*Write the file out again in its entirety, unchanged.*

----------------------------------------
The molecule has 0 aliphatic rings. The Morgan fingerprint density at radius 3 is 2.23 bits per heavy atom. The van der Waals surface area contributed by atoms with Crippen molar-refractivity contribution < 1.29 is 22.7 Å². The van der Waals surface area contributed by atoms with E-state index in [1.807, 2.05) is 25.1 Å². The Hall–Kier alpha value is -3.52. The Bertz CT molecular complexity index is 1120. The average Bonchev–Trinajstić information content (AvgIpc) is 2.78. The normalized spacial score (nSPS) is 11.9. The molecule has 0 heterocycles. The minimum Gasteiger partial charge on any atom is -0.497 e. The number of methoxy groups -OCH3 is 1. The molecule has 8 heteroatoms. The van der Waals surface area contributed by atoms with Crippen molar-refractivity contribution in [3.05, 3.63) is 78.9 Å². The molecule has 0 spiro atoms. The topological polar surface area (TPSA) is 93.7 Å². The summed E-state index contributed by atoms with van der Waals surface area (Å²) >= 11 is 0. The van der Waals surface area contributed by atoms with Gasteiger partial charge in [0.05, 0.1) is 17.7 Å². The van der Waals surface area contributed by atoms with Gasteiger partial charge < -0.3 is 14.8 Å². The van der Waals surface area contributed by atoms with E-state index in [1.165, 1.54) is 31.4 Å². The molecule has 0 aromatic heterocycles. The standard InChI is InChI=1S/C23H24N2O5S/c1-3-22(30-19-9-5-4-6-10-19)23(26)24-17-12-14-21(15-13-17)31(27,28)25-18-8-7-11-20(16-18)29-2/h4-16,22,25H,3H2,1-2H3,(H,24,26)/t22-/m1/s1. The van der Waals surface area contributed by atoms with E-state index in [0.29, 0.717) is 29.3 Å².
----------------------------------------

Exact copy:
The molecule has 0 aliphatic rings. The Morgan fingerprint density at radius 3 is 2.23 bits per heavy atom. The van der Waals surface area contributed by atoms with Crippen molar-refractivity contribution < 1.29 is 22.7 Å². The van der Waals surface area contributed by atoms with E-state index in [1.807, 2.05) is 25.1 Å². The Hall–Kier alpha value is -3.52. The Bertz CT molecular complexity index is 1120. The average Bonchev–Trinajstić information content (AvgIpc) is 2.78. The normalized spacial score (nSPS) is 11.9. The molecule has 0 heterocycles. The minimum Gasteiger partial charge on any atom is -0.497 e. The number of methoxy groups -OCH3 is 1. The molecule has 8 heteroatoms. The van der Waals surface area contributed by atoms with Crippen molar-refractivity contribution in [3.05, 3.63) is 78.9 Å². The molecule has 0 spiro atoms. The topological polar surface area (TPSA) is 93.7 Å². The summed E-state index contributed by atoms with van der Waals surface area (Å²) >= 11 is 0. The van der Waals surface area contributed by atoms with Gasteiger partial charge in [0.05, 0.1) is 17.7 Å². The van der Waals surface area contributed by atoms with Gasteiger partial charge < -0.3 is 14.8 Å². The van der Waals surface area contributed by atoms with E-state index in [1.165, 1.54) is 31.4 Å². The molecule has 0 aromatic heterocycles. The standard InChI is InChI=1S/C23H24N2O5S/c1-3-22(30-19-9-5-4-6-10-19)23(26)24-17-12-14-21(15-13-17)31(27,28)25-18-8-7-11-20(16-18)29-2/h4-16,22,25H,3H2,1-2H3,(H,24,26)/t22-/m1/s1. The van der Waals surface area contributed by atoms with E-state index in [0.29, 0.717) is 29.3 Å².